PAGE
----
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OUTSTANDING EXPENSES OR ACCRUED EXPENSES OR EXPENSES OWING OR UNPAID OR DUE

These expenses are related to the current year but remain unpaid. As they are the expenses of the current year, so they must be debited and charged from the profit and loss account of the current year. The expenses remained unpaid so far during the current year, so they are the liability of the firm. For example, the firm pays $ 5,000 wages per month to its workers. Wages are paid on the 1st day of every month, i.e., wages for the month of March, 2003 will be paid on April l, 2003, the wages for October, 2003 will be paid on November 1, 2003 so the wages of December, 2003 will be paid on January l, 2004. The accounting period ends on 31st December, 2003 but only $ 55,000 have been actually paid on account of wages. Wages for the month of December, 2003 is still to be paid. It is outstanding. It is a liability. It has to be paid.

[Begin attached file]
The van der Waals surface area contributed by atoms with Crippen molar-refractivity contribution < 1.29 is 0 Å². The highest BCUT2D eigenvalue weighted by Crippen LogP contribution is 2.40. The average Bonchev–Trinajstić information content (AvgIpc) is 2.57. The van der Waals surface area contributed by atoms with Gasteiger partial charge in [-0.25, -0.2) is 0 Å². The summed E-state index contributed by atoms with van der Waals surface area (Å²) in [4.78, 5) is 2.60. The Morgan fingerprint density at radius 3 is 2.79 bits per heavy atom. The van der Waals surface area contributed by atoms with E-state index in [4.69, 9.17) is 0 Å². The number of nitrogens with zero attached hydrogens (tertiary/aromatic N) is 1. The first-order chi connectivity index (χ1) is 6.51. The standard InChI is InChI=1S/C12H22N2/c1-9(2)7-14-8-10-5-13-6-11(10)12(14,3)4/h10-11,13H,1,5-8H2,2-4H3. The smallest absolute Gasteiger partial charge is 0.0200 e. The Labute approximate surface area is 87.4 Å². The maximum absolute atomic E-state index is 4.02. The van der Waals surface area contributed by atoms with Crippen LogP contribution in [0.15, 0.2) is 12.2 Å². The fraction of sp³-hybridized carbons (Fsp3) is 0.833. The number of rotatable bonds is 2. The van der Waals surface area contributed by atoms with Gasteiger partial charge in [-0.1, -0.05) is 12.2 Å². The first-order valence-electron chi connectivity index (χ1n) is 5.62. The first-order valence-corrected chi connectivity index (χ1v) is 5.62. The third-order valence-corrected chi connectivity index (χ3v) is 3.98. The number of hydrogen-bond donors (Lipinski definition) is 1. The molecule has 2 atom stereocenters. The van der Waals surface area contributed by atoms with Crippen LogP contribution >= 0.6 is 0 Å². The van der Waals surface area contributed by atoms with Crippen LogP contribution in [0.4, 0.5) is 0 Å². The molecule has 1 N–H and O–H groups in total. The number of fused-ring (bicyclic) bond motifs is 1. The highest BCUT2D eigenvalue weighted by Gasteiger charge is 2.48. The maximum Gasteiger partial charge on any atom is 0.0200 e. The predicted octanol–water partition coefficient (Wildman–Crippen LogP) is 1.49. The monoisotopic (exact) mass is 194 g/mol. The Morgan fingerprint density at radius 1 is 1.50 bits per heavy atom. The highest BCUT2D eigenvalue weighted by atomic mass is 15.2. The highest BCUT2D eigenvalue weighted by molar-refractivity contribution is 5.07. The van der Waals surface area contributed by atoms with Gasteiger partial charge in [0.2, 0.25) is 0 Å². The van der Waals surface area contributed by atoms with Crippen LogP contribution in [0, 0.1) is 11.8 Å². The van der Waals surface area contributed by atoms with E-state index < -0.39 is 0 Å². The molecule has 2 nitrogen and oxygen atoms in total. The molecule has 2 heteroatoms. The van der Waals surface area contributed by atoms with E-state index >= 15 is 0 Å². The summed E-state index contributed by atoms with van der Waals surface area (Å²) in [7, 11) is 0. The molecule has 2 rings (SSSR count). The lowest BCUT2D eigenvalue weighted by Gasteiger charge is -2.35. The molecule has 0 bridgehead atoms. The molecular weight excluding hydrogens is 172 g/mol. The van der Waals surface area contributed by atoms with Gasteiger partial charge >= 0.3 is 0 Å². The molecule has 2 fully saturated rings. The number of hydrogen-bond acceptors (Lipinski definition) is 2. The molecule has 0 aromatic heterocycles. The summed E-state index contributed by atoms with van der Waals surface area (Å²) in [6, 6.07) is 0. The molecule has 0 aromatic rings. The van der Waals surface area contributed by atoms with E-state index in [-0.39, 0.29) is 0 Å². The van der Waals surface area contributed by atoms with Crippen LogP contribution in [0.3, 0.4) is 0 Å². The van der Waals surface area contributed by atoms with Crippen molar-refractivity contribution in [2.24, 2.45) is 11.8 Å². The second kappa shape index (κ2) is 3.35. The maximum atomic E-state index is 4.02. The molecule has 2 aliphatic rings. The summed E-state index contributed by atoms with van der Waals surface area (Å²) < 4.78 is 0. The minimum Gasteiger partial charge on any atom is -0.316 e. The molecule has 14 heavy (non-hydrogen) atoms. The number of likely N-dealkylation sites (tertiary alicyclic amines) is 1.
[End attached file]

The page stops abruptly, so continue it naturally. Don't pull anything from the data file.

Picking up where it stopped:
Treatment in final accounts. Outstanding expenses account may be available at two places. It may be given in the Trial balance or it may be mentioned outside the Trial balance, i.e., adjustments. If outstanding salaries or wages owing account have been mentioned in the trial balance, they will be shown at the liabilities side only (accounts appearing in the trial balance are shown only at one place in the final accounts).

In case, outstanding expenses are in the adjustment, they will be shown at two places (all items appearing in the adjustments are shown at two places). Outstanding expenses will be added to the concerned expense at the debit side of trading or profit and loss account such as outstanding wages will be added to wages account at the debit side of trading account and outstanding salaries will be added to salaries account at the debit side of profit and loss account. Outstanding expenses will also he shown at the liabilities side of the balance sheet.